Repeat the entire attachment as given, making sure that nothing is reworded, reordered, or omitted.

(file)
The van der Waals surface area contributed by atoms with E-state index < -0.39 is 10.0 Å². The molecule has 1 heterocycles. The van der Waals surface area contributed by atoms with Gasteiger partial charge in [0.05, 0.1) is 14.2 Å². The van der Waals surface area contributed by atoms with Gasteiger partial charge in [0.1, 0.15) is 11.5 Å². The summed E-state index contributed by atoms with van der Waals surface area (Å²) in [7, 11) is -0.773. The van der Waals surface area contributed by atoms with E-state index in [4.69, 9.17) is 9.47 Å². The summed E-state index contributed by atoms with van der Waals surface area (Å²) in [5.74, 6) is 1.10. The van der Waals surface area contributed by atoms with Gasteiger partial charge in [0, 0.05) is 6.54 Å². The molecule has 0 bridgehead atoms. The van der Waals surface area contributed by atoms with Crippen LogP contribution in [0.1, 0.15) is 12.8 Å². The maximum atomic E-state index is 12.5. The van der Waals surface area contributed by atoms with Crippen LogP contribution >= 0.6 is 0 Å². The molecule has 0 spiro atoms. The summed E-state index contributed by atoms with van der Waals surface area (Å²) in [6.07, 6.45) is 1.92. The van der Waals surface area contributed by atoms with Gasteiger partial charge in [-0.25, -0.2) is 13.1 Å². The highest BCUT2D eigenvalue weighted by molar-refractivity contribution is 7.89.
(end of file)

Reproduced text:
The van der Waals surface area contributed by atoms with E-state index < -0.39 is 10.0 Å². The molecule has 1 heterocycles. The van der Waals surface area contributed by atoms with Gasteiger partial charge in [0.05, 0.1) is 14.2 Å². The van der Waals surface area contributed by atoms with Gasteiger partial charge in [0.1, 0.15) is 11.5 Å². The summed E-state index contributed by atoms with van der Waals surface area (Å²) in [7, 11) is -0.773. The van der Waals surface area contributed by atoms with E-state index in [4.69, 9.17) is 9.47 Å². The summed E-state index contributed by atoms with van der Waals surface area (Å²) in [5.74, 6) is 1.10. The van der Waals surface area contributed by atoms with Gasteiger partial charge in [0, 0.05) is 6.54 Å². The molecule has 0 bridgehead atoms. The van der Waals surface area contributed by atoms with Crippen LogP contribution in [0.1, 0.15) is 12.8 Å². The maximum atomic E-state index is 12.5. The van der Waals surface area contributed by atoms with Crippen LogP contribution >= 0.6 is 0 Å². The molecule has 0 spiro atoms. The summed E-state index contributed by atoms with van der Waals surface area (Å²) in [6.07, 6.45) is 1.92. The van der Waals surface area contributed by atoms with Gasteiger partial charge in [-0.25, -0.2) is 13.1 Å². The highest BCUT2D eigenvalue weighted by molar-refractivity contribution is 7.89.